Either way, it’s important for you to take a look at how their work looks and decide if it’s for you or not. For example, you may have hired a videographer whose style is quite shadowy, moody and cinematic, but be looking at a photographer who likes bright, fun photos; on the face of it, these two styles are completely different and might not be a good fit. You may like the styles in isolation, but after your wedding when you receive the photos and films back, you might realise that you actually wanted a bright and airy style across both.
On the other hand, maybe you like bright photos, but prefer the darker look for your film. Ultimately, this is all completely subjective and it’s entirely up to you to decide if you want your wedding to be captured in a consistent way across your film and photos, or if you’d like the two to be different.
Ultimately, it’s important when you’re booking photographers and videographers that you know what you’re signing up for. Make sure you check out their work, and make sure you read their ‘about me’ pages to try and find out about their approach to the wedding day. Try to assess whether the photographers and filmmakers you’re looking at will work well together - and if you’re not sure? Just ask!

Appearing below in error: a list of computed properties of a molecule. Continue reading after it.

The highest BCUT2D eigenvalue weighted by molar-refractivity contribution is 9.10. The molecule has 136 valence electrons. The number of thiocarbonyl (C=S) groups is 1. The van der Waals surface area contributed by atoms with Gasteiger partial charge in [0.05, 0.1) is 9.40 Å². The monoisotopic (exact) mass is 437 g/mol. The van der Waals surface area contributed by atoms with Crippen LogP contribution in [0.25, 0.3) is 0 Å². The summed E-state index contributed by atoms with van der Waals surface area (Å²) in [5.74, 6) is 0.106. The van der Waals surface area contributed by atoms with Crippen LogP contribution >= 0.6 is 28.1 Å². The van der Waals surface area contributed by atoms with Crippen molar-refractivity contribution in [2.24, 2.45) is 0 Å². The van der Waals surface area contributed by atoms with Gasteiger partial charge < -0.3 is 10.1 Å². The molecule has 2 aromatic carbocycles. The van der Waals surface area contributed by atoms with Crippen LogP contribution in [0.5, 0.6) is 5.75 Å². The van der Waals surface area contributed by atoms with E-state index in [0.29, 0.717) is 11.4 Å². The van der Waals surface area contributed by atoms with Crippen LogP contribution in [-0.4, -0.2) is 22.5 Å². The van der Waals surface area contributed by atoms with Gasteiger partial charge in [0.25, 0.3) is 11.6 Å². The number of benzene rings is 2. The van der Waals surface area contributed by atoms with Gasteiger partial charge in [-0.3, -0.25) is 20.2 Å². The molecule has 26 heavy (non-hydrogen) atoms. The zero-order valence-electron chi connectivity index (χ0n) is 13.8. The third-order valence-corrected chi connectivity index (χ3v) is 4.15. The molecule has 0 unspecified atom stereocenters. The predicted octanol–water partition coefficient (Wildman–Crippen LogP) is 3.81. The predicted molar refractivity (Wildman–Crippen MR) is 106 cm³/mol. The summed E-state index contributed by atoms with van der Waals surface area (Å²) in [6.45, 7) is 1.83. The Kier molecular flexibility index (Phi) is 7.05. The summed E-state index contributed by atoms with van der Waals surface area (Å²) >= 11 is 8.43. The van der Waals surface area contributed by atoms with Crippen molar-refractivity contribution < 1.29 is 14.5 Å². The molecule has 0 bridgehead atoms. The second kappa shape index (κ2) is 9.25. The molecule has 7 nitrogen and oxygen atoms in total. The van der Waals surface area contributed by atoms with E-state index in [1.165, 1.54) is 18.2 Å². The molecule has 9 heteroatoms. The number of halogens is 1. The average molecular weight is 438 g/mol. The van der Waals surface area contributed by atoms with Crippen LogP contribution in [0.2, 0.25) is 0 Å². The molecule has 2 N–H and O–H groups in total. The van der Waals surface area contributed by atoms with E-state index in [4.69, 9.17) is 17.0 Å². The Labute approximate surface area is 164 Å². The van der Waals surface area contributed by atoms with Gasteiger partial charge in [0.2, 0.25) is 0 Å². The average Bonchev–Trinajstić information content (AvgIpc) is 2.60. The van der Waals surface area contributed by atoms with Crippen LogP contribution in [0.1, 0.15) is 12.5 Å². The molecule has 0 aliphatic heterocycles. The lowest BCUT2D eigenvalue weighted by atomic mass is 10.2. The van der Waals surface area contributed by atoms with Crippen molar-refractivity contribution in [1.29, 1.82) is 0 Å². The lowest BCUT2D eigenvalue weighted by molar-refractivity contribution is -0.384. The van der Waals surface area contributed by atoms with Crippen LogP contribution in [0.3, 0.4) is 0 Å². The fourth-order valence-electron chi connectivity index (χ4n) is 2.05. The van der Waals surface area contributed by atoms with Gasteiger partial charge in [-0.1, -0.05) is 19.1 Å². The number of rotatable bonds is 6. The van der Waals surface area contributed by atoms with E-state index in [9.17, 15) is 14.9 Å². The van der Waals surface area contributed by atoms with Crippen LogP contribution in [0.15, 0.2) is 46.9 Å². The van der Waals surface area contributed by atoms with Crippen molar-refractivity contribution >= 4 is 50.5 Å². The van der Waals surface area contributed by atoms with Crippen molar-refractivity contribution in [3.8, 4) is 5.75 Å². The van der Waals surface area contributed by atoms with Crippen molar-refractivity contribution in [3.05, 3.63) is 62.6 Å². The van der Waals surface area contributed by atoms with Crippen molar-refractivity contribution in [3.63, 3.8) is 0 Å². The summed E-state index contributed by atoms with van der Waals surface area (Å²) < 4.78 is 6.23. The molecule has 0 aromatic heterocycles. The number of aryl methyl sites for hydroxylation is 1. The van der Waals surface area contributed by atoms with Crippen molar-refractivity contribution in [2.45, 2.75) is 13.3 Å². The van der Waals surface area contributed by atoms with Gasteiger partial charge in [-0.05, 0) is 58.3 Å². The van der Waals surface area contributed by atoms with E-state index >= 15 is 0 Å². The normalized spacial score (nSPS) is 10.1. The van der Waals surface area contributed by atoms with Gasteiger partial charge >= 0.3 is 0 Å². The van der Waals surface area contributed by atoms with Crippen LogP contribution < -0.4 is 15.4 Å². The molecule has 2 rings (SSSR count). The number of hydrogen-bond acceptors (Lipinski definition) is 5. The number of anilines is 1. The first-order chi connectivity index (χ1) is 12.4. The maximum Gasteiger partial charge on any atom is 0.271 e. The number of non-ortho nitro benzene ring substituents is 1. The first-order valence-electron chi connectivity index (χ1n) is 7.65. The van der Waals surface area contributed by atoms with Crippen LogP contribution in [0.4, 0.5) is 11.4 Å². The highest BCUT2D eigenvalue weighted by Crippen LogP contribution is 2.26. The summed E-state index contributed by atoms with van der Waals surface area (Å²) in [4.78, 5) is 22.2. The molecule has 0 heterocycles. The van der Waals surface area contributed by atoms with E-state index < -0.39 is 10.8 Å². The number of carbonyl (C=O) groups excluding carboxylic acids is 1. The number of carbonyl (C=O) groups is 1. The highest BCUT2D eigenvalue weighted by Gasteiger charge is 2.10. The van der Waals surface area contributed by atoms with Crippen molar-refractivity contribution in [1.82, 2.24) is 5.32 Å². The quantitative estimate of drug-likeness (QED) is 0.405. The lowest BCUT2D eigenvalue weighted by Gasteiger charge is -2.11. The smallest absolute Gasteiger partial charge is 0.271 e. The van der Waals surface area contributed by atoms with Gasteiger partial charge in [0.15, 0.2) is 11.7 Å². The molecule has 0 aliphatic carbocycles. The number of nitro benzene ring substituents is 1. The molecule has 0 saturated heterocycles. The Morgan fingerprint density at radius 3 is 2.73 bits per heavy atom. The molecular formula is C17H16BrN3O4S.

I’d love it if you came and asked me if I would be a good fit for your fine art photographer who needs two hours on the day for your couple shoot. Chances are, I won’t be - and I’d much rather figure that out now than on your wedding day when I’m struggling to get the shots I need to make a magical film for you.
That being said, differing styles are not the end of the world, and most professionals will be able to make it work regardless. So use your best judgement and remember that it’s your day to have captured however you like!
I could not agree more with all of Arran’s advice above and super grateful to him for sharing! I hope you have found it helpful?
If you would like to find out more about AK Films you can do so in the following places….